Panic Fest 2021: Vicious Fun trades in blood and nostalgia
There’s fun to be had here, but it’s surface-level.
At what point did 80’s nostalgia become weaponized throughout cinema? It started with a film here, a tv series there. We’re now at a point when almost anyone can get a project made if they pitch it through the nostalgia lens. Vicious Fun trades on that, and tries to put a new spin on some tired tropes. Due to weird pacing, a script that gives its central conceit short shrift and a truly annoying lead, it ends up more of a forgettable curiosity.
ln 1983 Minnesota, Joel (Evan Marsh) has a cushy if unexciting life. He’s a self-centered film journalist who’s more than a little obsessed with horror movies. Joel’s obsessive tendencies aren’t limited only to his love of film, bleeding into all things concerning his roommate, Sarah (Alex Steele). When a new beau, Bob (Ari Millner) comes a-courting, Joel’s spider-sense is activated and he jumps into the role of protector.
Joel follows Bob to a bar on the outskirts of town, where, in a fumbled attempt to scare off the would-be lothario, Joel ends up drunk and passed out in a mop closet. When he comes to, he stumbles on a dark secret: after hours, a self-help group of serial killers sets up shop in the bar. As luck would have it, there’s an empty chair left for Joe. If he can manage to convince everyone else that he belongs among their ranks and doesn’t get killed in the process, that is.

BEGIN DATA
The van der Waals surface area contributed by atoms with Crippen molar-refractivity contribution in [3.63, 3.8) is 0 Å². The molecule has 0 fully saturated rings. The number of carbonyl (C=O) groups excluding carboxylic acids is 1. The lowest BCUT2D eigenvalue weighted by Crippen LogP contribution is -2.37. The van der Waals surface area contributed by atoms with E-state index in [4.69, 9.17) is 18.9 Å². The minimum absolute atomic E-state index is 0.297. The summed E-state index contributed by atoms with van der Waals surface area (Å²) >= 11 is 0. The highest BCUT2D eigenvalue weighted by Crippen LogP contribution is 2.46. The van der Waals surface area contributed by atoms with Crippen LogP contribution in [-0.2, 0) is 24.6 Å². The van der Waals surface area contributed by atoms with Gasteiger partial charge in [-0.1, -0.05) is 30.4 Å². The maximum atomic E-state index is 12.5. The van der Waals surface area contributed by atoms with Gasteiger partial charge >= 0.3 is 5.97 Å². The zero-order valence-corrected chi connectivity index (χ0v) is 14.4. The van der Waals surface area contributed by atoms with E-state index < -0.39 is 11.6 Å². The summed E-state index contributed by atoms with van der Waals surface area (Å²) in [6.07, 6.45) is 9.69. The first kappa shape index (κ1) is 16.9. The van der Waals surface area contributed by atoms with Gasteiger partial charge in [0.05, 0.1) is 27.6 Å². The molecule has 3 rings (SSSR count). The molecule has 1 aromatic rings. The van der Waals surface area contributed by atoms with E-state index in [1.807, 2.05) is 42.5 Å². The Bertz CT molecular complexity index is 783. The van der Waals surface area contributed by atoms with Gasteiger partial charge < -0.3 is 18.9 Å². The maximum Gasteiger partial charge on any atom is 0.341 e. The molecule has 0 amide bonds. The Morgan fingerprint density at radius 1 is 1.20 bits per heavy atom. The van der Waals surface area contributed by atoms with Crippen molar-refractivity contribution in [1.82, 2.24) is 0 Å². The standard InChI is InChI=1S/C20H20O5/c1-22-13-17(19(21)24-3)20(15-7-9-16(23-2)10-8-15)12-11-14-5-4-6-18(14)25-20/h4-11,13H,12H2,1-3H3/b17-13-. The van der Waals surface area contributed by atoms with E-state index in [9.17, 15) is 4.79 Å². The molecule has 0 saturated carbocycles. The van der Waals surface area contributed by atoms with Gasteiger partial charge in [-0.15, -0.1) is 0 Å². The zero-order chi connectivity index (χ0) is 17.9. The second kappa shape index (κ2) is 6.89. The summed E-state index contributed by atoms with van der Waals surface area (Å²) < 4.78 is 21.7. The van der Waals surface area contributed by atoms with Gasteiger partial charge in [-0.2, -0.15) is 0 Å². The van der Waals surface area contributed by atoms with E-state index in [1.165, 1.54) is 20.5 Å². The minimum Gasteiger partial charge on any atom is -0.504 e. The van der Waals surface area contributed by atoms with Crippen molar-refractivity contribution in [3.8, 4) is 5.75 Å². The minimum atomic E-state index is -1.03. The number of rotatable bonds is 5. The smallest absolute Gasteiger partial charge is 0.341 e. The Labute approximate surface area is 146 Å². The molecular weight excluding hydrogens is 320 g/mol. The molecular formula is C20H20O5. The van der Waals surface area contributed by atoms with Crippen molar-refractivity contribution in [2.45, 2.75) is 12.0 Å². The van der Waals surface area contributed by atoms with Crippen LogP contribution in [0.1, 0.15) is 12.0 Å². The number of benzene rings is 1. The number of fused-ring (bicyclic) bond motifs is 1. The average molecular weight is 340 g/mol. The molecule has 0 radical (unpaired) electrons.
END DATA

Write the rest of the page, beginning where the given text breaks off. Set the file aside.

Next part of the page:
The “Fun” of the film comes from the dozen or so archetypes that make up the support group. In addition to Bob, there’s a burnt-out intelligence operative who goes overboard in foreign wars (David Koechner), a hulking brute with a fondness for masks, summer camps and sorority houses (Robert Maillet), a Japanese chef (Sean Baek) with a taste for human, a Dr. Death type (Julian Richings) who dresses up like a clown, and Carrie (Amber Holdfarb), whose complex background is the best thing the film has going for it by a mile. Bob himself sticks out the most, a community theater-level interpretation of Patrick Bateman who’s more goofy than menacing.
Although “support group for serial killers” makes an easily marketable logline, it’s not what 90% of Vicious Fun is about. Instead, director Cody Calahan and writer James Villeneuve continually change up the story beats to cram in as many 80’s tropes as possible. This isn’t some in service of greater commentary or building a more cohesive story, but rather for the sake of cheap laughs, to the point where things kind of become a slough the more outlandish they get.
If there’s one area where Vicious Fun excels, it’s special effects. Gorehounds will have a field day with all manner of dismemberments, disembowelments, and general bloodletting. It’s what happens when the blood isn’t flowing and people have to talk to one another that slows things down. Whenever it lets things flow naturally, Vicious Fun feels compelling and entertaining, with a decent amount of gore tossed at the screen to keep things interesting. When it focuses on laughs and story, things fall apart. In a way, it feels a lot like ’80s nostalgia, where most are better off holding tightly to the good they remember than trying to dig below the surface.